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Protecting America from Impaired Drivers
Launched in December 1999, the national
Drive Sober or Get Pulled Over
Crackdown is a partnership of criminal justice and traffic safety partners in all 50 States that is committed to reducing deaths from impaired driving. Thanks to the combined efforts of thousands of devoted public and private partners, more than 150 million Americans have learned about the campaign from newspapers, the Internet, and from radio and television broadcasts.
Don't Be a Statistic...In 2009
8,976 people 21 to 34 years old were killed in motor vehicle traffic crashes. Of those, 47 percent (4,206) were killed in alcohol-impaired driving crashes.
Alcohol impairment among drivers involved in fatal crashes was four times higher at night than during the day (37 percent versus 9 percent).
Thirty-one percent of drivers involved in fatal crashes on weekends were alcohol-impaired, compared with 16 percent during the weekdays.
32 percent of fatalities in motor vehicle traffic crashes involved drivers or motorcycle riders with BACs of .08 or above — an average of one fatality every 48 minutes.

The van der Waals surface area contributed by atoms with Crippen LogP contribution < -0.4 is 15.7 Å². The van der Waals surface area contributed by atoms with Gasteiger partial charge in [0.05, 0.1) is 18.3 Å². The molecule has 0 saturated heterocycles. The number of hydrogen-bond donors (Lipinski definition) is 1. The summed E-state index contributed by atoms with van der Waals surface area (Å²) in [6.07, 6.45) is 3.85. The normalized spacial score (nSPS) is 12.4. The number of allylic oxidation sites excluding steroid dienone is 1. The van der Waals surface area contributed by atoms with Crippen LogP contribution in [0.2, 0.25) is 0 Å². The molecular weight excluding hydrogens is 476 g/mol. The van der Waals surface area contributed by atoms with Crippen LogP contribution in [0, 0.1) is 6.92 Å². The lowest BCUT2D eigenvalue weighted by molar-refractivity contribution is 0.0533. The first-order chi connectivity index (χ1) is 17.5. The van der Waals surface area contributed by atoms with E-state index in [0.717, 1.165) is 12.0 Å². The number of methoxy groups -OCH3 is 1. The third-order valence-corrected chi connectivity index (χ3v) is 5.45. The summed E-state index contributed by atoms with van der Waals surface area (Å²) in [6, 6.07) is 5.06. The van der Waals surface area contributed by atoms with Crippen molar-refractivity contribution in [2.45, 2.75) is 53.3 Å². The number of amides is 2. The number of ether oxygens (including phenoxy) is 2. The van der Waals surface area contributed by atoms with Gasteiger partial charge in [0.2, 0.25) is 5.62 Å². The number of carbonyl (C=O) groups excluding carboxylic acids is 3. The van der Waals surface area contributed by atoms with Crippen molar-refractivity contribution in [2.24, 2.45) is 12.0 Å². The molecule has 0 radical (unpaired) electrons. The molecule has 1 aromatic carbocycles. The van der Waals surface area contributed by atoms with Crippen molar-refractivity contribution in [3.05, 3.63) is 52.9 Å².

The percentage of drivers with BACs of .08 or above involved in fatal crashes was highest for motorcycle riders (29 percent), followed by drivers of light trucks (23 percent) and passenger cars (23 percent).
Forty-three percent of the 2,291 motorcycle riders who died in single-vehicle crashes had BACs of .08 or above.
The age groups of 45 to 49 and 40 to 44 had the highest percentages of impaired (BAC of .08 or higher) motorcycle riders killed in fatal crashes — 41 percent and 38 percent, respectively.
It Takes a Community Approach to Save Lives
Although every year 1.5 million impaired drivers are arrested, only one arrest is made for every 772 occurrences of driving under the influence of alcohol. Repeat offenders account for a high number of alcohol-related crashes.
We have come to a crossroads in our efforts to prevent this deadly crime. America is at a crucial point where we must all do more as communities and as individuals if we are to make significant declines in the number of alcohol- and drug-related crashes.
The key to reversing this alarming trend is taking a systematic approach with law enforcement, prosecutors, judicial officials, traffic safety partners and individuals each doing their part, to protect innocent victims from impaired drivers.
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